In the end, it has to work

I have not been around for a while. I’ve been busy organising my move to London. It’s not complicated, but it requires my head to be in the details.

I’ve been also working on some interesting projects. Now I can say it, since when I was given the briefs, they did not look so interesting.

I thought they looked poorly designed. They were, somehow. Not designed from the user’s point of view. To me, that’s a big drawback, as it might cause the failure of the project.

However, I was focusing on one aspect of the whole product that did not work as it might, or as it should.

There are many aspects of a project that have to been taken care of: interface design, system development, production, deployment, information management, business plan, and more. In a small company, it comes down to few people managing most of them. I was lucky enough to be involved in the production side as well. That poorly-designed interface design also came with some interesting production issues. The front-end designer wanted to give the client a catchy, engaging interface, and she did. The client approved. Then it came the time to make it work, and it did not work quite. But it had to work.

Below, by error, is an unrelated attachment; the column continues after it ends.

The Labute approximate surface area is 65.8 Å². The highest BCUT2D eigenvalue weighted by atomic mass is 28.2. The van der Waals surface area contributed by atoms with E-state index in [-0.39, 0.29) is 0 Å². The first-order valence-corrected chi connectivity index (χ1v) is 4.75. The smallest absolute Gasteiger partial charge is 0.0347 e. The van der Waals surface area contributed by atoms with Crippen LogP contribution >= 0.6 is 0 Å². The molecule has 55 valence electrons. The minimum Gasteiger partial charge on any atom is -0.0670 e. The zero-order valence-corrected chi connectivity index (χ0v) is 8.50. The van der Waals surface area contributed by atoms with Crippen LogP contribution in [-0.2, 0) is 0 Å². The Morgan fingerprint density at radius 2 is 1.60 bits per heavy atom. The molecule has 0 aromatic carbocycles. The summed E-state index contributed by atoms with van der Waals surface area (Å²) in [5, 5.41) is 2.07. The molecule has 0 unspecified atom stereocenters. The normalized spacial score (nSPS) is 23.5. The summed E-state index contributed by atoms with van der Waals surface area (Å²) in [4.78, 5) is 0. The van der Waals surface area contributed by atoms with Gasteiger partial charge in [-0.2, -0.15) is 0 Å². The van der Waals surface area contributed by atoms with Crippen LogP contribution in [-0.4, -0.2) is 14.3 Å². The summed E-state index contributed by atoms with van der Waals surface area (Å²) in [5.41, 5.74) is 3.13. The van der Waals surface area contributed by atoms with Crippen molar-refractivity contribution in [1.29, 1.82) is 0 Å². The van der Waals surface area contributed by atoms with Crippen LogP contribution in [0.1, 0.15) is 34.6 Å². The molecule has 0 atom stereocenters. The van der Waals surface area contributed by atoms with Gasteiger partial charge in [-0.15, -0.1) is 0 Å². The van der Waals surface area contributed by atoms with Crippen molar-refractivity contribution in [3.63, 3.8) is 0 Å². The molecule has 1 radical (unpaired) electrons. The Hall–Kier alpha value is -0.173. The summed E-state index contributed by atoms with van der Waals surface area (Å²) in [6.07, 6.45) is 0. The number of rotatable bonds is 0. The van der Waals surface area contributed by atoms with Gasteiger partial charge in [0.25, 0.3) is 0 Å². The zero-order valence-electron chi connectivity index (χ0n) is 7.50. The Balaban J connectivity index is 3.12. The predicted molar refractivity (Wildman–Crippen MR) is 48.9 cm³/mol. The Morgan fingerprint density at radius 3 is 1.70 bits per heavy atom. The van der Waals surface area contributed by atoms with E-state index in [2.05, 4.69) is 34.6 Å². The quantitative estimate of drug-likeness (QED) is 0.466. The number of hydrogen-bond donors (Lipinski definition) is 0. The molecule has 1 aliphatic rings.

I, then, realised ‘it working’ is as important as ‘it being designed well’. Because even ugly, poorly designed, dodgy cars do take people from point A to point B, and that might not makes them great cars, but they’re transport nonetheless.